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Considerations from the early christians about abortion.

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Considerations from the early christians about abortion.

Mensagem por Jan Mozol em Ter 28 Jul 2009, 10:09 pm

The earliest source is an anonymous church manual of the late first century called The Didache. It commands “thou shall not murder a child by abortion nor kill that which is begotten.” (at 2.2)The Epistle of Barnabas
contains a similar guide to Christian morality. It was composed
sometime between A.D. 70 and 132 and was included in some early
versions of the New Testament. In the midst of several chapters of
instructions on ethics, it states: “Thou shall not slay the child by
procuring abortion; nor, again, shalt thou destroy it after it is
born.” (19.5) The latter phrase refers to the ancient Greek and Roman
practice of abandoning newborns to die in unpopulated areas if the baby
was the “wrong” sex or suspected of health problems. To the author of Barnabas, this practice and abortion were equal in sinfulness.
Dating from just before A.D. 150, the Revelation of Peter
was still read in church services in fifth-century Palestine. It
describes in detail the various punishments in hell according to
different types of sin. The punishment for women who induced
miscarriage was to sit up to their necks in blood and dirt while the
aborted children shot sparks of fire into their eyes (Chapter
25). Clement of Alexandria, the principal of Christendom's foremost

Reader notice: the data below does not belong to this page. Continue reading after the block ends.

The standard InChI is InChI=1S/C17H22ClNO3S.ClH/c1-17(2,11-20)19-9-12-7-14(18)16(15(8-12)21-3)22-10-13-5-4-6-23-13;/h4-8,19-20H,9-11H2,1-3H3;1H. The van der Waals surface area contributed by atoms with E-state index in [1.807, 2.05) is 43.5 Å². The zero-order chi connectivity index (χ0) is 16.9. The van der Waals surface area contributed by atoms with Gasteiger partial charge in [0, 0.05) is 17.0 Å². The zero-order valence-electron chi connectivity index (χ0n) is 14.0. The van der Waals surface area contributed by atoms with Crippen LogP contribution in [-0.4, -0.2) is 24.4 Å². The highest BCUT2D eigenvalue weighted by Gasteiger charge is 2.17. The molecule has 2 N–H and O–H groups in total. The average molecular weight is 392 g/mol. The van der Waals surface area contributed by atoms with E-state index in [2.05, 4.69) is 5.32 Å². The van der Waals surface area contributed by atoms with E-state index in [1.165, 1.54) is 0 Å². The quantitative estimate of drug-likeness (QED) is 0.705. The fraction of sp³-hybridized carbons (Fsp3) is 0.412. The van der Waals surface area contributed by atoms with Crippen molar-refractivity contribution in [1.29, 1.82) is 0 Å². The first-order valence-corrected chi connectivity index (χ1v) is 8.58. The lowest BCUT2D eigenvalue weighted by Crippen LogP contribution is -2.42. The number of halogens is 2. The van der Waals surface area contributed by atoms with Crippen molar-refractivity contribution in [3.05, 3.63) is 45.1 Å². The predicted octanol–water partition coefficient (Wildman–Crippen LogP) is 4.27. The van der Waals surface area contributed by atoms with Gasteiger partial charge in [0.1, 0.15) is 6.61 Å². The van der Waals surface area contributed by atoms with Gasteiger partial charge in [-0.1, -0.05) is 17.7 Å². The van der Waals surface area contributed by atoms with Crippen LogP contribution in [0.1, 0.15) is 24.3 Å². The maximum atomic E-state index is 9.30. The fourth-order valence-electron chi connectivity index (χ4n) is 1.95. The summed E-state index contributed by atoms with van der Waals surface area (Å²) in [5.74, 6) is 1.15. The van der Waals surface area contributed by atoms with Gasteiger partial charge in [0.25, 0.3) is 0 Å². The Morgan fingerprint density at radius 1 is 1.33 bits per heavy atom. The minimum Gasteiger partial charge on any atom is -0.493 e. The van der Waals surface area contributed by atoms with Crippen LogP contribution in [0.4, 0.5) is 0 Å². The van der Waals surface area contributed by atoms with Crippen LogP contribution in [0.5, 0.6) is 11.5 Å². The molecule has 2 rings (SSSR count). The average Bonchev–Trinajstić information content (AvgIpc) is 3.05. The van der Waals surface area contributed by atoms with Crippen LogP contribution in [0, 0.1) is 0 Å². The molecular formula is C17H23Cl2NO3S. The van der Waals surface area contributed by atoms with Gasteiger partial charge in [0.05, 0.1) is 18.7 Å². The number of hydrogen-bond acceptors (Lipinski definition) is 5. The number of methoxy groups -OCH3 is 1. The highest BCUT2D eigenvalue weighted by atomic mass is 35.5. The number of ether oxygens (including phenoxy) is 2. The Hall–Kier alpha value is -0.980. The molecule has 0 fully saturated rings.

Christian educational institution at the end of the second century,
accepted these statements as an accurate exposition of the Faith (Extracts from the Prophets 41; 48; 49).
In Paedagogus
2.10.96 Clement spoke negatively of women who “apply lethal drugs which
directly lead to death, destroying all humane feeling simultaneously
with the fetus.”
Clement and other early Christian writers often quoted from the Sibylline Oracles as the work of a pagan prophet who had predicted the coming Christ like the Jewish ones. Later, the Sibyllines
were rewritten to increase the proportion of Christian ethical
teaching. Oracle 2 describes abortion as contrary to God's law, while
Oracle 3 commands people to raise their children instead of angering
God by killing them.
A Plea for the Christians
was written around A.D. 177 by “Athenagoras the Athenian, Philosopher
and Christian”, partly to convince the Roman Emperor that there was no
truth in the rumor that Christians ritually murdered and ate babies. In
declaring that such a practice was contrary to Christian ethics,
Athenagoras emphasized the sacredness of unborn life:

And
when we say that those women who use drugs to bring on abortion commit
murder, and will have to give an account to God for the abortion, on
what principle should we commit murder? For it does not belong to the
same person to regard the very foetus in the womb as a created being,
and therefore an object of God's care, and when it has passed into
life, to kill it; and not to expose an infant, because those who expose
them are chargeable with child-murder. (Chapter 35)
To Athenagoras, abortion was the same as abandoning a newborn and other murder.The Octavius
of Minucius Felix was composed sometime between A.D. 166 and 210, in
part to prove that Christians had a higher morality than pagans. In
condemning pagan practices, Chapter 30 deplores the fact that “There
are some women who, by drinking medical preparations, extinguish the
source of the future man in their very bowels, and thus commit [murder]
before they bring forth.”
Our
next author is Tertullian, a lawyer who became a Christian and a
theological writer. He wrote a large number of books on Christianity,
three of which mention abortion: Apologeticum (A.D. 197), An Exhortation to Chastity (around A.D. 204) and On the Soul (between A.D. 210 and 213). The Apologeticum
was an introduction to Christianity for inquirers who wished to learn
about it. Chapter 9 acquaints readers with the Christian position on
abortion:

murder
being once for all forbidden, we [Christians] may not destroy even the
foetus in the womb, while as yet the human being derives blood from